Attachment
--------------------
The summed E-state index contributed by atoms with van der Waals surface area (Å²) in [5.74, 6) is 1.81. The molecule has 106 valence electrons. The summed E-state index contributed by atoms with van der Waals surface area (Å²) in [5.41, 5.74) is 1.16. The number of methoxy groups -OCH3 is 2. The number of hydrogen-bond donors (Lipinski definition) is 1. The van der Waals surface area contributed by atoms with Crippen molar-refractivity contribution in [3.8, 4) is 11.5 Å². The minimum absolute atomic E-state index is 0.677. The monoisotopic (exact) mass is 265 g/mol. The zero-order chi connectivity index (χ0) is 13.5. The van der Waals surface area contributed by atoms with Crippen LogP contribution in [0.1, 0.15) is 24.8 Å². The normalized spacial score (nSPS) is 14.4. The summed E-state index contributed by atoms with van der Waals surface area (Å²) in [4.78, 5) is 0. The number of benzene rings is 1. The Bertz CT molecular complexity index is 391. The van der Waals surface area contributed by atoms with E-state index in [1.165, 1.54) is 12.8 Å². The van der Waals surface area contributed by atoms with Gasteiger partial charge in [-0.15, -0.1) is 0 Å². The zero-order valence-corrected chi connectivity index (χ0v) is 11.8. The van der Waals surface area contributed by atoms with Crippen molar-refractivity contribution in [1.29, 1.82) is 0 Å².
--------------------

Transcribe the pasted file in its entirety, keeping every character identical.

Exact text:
The summed E-state index contributed by atoms with van der Waals surface area (Å²) in [5.74, 6) is 1.81. The molecule has 106 valence electrons. The summed E-state index contributed by atoms with van der Waals surface area (Å²) in [5.41, 5.74) is 1.16. The number of methoxy groups -OCH3 is 2. The number of hydrogen-bond donors (Lipinski definition) is 1. The van der Waals surface area contributed by atoms with Crippen molar-refractivity contribution in [3.8, 4) is 11.5 Å². The minimum absolute atomic E-state index is 0.677. The monoisotopic (exact) mass is 265 g/mol. The zero-order chi connectivity index (χ0) is 13.5. The van der Waals surface area contributed by atoms with Crippen LogP contribution in [0.1, 0.15) is 24.8 Å². The normalized spacial score (nSPS) is 14.4. The summed E-state index contributed by atoms with van der Waals surface area (Å²) in [4.78, 5) is 0. The number of benzene rings is 1. The Bertz CT molecular complexity index is 391. The van der Waals surface area contributed by atoms with E-state index in [1.165, 1.54) is 12.8 Å². The van der Waals surface area contributed by atoms with Gasteiger partial charge in [-0.15, -0.1) is 0 Å². The zero-order valence-corrected chi connectivity index (χ0v) is 11.8. The van der Waals surface area contributed by atoms with Crippen molar-refractivity contribution in [1.29, 1.82) is 0 Å².